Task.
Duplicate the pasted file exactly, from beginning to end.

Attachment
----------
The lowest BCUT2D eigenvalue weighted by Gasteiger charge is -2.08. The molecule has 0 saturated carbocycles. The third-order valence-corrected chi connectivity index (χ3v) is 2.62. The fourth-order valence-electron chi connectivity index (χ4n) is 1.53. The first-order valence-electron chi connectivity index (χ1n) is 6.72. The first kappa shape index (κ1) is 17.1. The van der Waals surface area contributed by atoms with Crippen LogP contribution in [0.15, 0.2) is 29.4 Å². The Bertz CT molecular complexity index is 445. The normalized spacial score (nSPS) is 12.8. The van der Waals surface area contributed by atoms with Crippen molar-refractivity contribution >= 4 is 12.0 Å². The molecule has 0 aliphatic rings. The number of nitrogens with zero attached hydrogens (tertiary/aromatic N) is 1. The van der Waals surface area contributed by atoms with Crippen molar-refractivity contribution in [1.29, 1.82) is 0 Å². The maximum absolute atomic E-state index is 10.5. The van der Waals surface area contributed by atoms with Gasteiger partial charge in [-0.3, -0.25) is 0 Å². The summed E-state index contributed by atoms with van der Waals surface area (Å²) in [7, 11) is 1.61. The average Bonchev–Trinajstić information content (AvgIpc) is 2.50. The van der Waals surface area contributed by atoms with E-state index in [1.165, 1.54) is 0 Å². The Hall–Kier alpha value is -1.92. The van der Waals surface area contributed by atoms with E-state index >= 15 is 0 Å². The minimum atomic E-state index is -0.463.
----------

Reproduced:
The lowest BCUT2D eigenvalue weighted by Gasteiger charge is -2.08. The molecule has 0 saturated carbocycles. The third-order valence-corrected chi connectivity index (χ3v) is 2.62. The fourth-order valence-electron chi connectivity index (χ4n) is 1.53. The first-order valence-electron chi connectivity index (χ1n) is 6.72. The first kappa shape index (κ1) is 17.1. The van der Waals surface area contributed by atoms with Crippen LogP contribution in [0.15, 0.2) is 29.4 Å². The Bertz CT molecular complexity index is 445. The normalized spacial score (nSPS) is 12.8. The van der Waals surface area contributed by atoms with Crippen molar-refractivity contribution >= 4 is 12.0 Å². The molecule has 0 aliphatic rings. The number of nitrogens with zero attached hydrogens (tertiary/aromatic N) is 1. The van der Waals surface area contributed by atoms with Crippen molar-refractivity contribution in [1.29, 1.82) is 0 Å². The maximum absolute atomic E-state index is 10.5. The van der Waals surface area contributed by atoms with Gasteiger partial charge in [-0.3, -0.25) is 0 Å². The summed E-state index contributed by atoms with van der Waals surface area (Å²) in [7, 11) is 1.61. The average Bonchev–Trinajstić information content (AvgIpc) is 2.50. The van der Waals surface area contributed by atoms with E-state index in [1.165, 1.54) is 0 Å². The Hall–Kier alpha value is -1.92. The van der Waals surface area contributed by atoms with E-state index >= 15 is 0 Å². The minimum atomic E-state index is -0.463.